another_function(5);
}

fn another_function(x: i32) {
    println!("The value of x is: {}", x);
}

is that you have a function called main that, when executed, simply calls another function (aptly named another_function) , and passes to it as an argument the integer 5. Upon doing so, another_function is executed. another_function simply prints "The value of x is: 5" to the terminal. The println! macro allows you to inject variables into the string that is ultimately printed. The variable is injected where you have the curly braces.

I wouldn't worry about how to correctly/formally refer to another_function at this point in your learning process. Learning that 5 is an argument and x is a parameter, for example, isn't really going to get you up and running any faster I don't think. I also wouldn't worry about why you can call a function on line 2 that isn't defined until line 5. Just know that you can do it and move on to learning more about the critical building blocks of a Rust program for now.

Rust is a wonderful programming language but it is not an easy one to become productive with. You'll have plenty of time to learn the ins and outs of the language but there are so many complexities that I think you'll get bogged down very quickly if you try to gain a deep understanding of everything as you learn it. Just go through the book, write the code demonstrated, write your own code, experiment, and each time you get a new program compiling/working as desired, you'll be learning and acquiring new tools that will be useful.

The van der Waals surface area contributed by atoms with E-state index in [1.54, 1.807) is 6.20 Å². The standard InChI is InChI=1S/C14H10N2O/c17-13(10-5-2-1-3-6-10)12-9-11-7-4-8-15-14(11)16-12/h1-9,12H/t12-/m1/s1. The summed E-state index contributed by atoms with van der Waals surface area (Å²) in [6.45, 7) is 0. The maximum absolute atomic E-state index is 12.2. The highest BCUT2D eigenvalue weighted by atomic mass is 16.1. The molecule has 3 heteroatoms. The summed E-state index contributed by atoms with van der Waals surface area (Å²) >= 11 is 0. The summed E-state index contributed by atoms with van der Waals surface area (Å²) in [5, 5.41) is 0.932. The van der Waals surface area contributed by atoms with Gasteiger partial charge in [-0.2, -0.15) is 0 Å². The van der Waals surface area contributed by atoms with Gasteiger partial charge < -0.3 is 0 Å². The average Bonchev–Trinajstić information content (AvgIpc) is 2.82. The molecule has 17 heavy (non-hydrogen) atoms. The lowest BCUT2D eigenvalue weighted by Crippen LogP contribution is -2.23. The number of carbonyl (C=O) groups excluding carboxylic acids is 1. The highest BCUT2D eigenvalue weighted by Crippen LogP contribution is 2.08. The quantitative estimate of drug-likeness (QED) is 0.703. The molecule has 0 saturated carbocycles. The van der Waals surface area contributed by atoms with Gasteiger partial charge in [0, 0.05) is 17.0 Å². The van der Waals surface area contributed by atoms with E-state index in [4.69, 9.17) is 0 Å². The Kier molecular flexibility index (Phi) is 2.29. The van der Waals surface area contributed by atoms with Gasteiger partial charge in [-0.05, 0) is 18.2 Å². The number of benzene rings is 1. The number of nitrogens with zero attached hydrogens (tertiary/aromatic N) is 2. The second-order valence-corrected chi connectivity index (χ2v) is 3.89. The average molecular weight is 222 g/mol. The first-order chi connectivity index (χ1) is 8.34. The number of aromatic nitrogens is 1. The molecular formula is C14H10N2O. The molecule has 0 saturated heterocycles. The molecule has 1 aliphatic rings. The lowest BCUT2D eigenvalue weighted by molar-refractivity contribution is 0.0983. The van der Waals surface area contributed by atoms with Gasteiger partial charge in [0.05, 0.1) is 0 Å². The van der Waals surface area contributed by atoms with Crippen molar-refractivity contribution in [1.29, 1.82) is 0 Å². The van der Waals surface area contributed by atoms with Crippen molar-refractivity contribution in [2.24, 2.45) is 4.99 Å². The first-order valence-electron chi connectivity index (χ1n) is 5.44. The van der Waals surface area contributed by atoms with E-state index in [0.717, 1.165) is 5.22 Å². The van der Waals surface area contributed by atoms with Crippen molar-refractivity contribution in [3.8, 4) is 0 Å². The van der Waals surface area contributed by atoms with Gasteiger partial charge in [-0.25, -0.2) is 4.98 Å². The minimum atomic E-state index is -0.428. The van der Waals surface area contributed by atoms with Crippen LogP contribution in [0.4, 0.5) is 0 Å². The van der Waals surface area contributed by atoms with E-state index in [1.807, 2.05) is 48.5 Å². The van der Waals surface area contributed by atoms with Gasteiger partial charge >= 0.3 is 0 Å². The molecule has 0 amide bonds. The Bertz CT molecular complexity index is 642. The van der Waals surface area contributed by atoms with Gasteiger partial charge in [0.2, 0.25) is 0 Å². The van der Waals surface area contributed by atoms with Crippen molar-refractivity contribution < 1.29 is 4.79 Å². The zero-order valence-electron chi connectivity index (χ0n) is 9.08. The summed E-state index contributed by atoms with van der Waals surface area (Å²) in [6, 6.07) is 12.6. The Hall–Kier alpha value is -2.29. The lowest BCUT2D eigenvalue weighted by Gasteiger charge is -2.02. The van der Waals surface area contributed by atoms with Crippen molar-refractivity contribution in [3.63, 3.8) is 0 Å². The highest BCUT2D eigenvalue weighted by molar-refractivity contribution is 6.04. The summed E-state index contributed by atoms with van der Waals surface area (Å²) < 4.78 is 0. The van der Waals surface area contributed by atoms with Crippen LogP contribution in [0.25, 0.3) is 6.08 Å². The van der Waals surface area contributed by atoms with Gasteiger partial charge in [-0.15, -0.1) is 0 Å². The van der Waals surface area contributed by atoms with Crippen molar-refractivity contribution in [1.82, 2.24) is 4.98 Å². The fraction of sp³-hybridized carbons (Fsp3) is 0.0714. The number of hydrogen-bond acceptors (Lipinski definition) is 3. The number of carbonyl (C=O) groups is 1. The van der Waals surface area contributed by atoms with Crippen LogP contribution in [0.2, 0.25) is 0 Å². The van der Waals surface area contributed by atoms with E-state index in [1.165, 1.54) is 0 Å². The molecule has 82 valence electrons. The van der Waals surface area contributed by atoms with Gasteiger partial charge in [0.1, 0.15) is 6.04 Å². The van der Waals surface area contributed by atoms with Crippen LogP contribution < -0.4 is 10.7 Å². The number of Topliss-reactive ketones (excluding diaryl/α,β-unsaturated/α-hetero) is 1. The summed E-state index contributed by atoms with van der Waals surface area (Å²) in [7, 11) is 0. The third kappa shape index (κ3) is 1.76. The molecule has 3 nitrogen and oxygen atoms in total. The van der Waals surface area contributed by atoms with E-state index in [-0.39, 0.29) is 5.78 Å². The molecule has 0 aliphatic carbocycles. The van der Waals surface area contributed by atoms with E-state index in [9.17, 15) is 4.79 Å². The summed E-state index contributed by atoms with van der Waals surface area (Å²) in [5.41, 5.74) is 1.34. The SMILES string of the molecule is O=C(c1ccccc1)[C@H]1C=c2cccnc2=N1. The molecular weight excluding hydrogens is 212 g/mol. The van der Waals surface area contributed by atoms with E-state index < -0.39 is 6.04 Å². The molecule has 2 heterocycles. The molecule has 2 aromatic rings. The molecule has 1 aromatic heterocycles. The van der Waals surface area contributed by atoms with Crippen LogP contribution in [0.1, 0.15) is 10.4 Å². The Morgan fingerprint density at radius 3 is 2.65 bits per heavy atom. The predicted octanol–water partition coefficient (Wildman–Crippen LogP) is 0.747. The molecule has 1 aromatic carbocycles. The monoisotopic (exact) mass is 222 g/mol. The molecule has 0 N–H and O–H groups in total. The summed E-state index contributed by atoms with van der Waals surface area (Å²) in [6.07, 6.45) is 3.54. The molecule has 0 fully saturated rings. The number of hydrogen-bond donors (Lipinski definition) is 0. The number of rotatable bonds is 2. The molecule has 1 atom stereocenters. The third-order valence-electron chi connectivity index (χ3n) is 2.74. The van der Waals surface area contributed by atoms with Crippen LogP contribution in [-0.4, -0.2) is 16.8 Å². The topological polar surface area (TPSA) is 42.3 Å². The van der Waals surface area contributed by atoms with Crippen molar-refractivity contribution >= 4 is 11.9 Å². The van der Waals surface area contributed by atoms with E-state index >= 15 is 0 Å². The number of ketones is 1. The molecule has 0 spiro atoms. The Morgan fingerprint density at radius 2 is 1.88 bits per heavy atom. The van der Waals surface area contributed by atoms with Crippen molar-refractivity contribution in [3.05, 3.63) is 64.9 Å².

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well its not that easy to understand. As of chapter 3 in the book I am toppled that inside the function body, inside of a pair of curly brackets, there is another pair of curly brackets. I think this is a hack and only working because contained by "".I would have guessed to use parentheses for this.
In the book it is not explained what the string another_function(5) inside the declaration of the function is or is doing or is attempting to do prior to be created by the programmer. There's a transparent machinery at work doing crazy stuff with some parts of the code - it seems to me.